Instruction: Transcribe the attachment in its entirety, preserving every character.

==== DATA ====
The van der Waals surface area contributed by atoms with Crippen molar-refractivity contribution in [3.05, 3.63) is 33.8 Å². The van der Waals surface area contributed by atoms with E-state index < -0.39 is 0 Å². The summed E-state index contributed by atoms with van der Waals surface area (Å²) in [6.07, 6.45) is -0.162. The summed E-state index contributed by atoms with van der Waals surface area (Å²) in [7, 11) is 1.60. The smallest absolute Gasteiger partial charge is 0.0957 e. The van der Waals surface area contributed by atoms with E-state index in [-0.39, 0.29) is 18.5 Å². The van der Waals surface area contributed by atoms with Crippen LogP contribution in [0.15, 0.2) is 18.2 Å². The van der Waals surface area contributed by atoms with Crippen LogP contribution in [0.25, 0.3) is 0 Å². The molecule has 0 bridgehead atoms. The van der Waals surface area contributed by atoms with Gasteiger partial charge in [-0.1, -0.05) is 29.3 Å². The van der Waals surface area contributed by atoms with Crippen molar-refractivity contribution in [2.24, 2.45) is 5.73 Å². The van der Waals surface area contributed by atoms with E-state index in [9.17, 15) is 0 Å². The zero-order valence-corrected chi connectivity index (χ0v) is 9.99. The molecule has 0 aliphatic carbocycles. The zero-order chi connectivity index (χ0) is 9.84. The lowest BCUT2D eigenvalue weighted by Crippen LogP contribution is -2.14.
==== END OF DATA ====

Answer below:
The van der Waals surface area contributed by atoms with Crippen molar-refractivity contribution in [3.05, 3.63) is 33.8 Å². The van der Waals surface area contributed by atoms with E-state index < -0.39 is 0 Å². The summed E-state index contributed by atoms with van der Waals surface area (Å²) in [6.07, 6.45) is -0.162. The summed E-state index contributed by atoms with van der Waals surface area (Å²) in [7, 11) is 1.60. The smallest absolute Gasteiger partial charge is 0.0957 e. The van der Waals surface area contributed by atoms with E-state index in [-0.39, 0.29) is 18.5 Å². The van der Waals surface area contributed by atoms with Crippen LogP contribution in [0.15, 0.2) is 18.2 Å². The van der Waals surface area contributed by atoms with Crippen LogP contribution in [0.25, 0.3) is 0 Å². The molecule has 0 bridgehead atoms. The van der Waals surface area contributed by atoms with Gasteiger partial charge in [-0.1, -0.05) is 29.3 Å². The van der Waals surface area contributed by atoms with Crippen molar-refractivity contribution in [2.24, 2.45) is 5.73 Å². The van der Waals surface area contributed by atoms with E-state index in [9.17, 15) is 0 Å². The zero-order valence-corrected chi connectivity index (χ0v) is 9.99. The molecule has 0 aliphatic carbocycles. The zero-order chi connectivity index (χ0) is 9.84. The lowest BCUT2D eigenvalue weighted by Crippen LogP contribution is -2.14.